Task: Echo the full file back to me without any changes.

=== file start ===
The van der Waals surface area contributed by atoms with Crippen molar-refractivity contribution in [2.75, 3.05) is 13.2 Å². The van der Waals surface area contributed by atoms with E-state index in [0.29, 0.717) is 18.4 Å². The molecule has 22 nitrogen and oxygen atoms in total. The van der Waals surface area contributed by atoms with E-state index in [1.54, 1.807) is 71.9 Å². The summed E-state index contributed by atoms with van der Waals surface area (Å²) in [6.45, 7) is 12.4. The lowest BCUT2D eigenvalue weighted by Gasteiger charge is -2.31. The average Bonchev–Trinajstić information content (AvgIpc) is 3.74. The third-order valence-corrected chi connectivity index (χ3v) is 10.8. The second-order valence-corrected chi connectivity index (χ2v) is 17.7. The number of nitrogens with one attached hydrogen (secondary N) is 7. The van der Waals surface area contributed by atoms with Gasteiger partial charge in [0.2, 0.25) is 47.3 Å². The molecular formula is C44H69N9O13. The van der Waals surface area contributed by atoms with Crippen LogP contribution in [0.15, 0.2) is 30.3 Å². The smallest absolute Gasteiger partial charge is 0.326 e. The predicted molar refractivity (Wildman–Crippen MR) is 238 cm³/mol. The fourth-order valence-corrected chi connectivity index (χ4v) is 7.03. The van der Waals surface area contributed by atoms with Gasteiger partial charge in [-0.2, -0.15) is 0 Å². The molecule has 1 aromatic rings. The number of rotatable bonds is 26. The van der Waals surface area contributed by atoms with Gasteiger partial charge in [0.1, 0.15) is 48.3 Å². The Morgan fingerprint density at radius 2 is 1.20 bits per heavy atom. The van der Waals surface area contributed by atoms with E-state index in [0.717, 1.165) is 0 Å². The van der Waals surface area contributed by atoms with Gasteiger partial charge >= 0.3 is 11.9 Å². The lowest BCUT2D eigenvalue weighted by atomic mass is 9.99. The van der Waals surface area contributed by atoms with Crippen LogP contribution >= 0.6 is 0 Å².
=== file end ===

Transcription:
The van der Waals surface area contributed by atoms with Crippen molar-refractivity contribution in [2.75, 3.05) is 13.2 Å². The van der Waals surface area contributed by atoms with E-state index in [0.29, 0.717) is 18.4 Å². The molecule has 22 nitrogen and oxygen atoms in total. The van der Waals surface area contributed by atoms with E-state index in [1.54, 1.807) is 71.9 Å². The summed E-state index contributed by atoms with van der Waals surface area (Å²) in [6.45, 7) is 12.4. The lowest BCUT2D eigenvalue weighted by Gasteiger charge is -2.31. The average Bonchev–Trinajstić information content (AvgIpc) is 3.74. The third-order valence-corrected chi connectivity index (χ3v) is 10.8. The second-order valence-corrected chi connectivity index (χ2v) is 17.7. The number of nitrogens with one attached hydrogen (secondary N) is 7. The van der Waals surface area contributed by atoms with Gasteiger partial charge in [0.2, 0.25) is 47.3 Å². The molecular formula is C44H69N9O13. The van der Waals surface area contributed by atoms with Crippen LogP contribution in [0.15, 0.2) is 30.3 Å². The smallest absolute Gasteiger partial charge is 0.326 e. The predicted molar refractivity (Wildman–Crippen MR) is 238 cm³/mol. The fourth-order valence-corrected chi connectivity index (χ4v) is 7.03. The van der Waals surface area contributed by atoms with Gasteiger partial charge in [-0.2, -0.15) is 0 Å². The molecule has 1 aromatic rings. The number of rotatable bonds is 26. The van der Waals surface area contributed by atoms with Gasteiger partial charge in [0.1, 0.15) is 48.3 Å². The Morgan fingerprint density at radius 2 is 1.20 bits per heavy atom. The van der Waals surface area contributed by atoms with E-state index in [0.717, 1.165) is 0 Å². The van der Waals surface area contributed by atoms with Gasteiger partial charge >= 0.3 is 11.9 Å². The lowest BCUT2D eigenvalue weighted by atomic mass is 9.99. The van der Waals surface area contributed by atoms with Crippen LogP contribution >= 0.6 is 0 Å².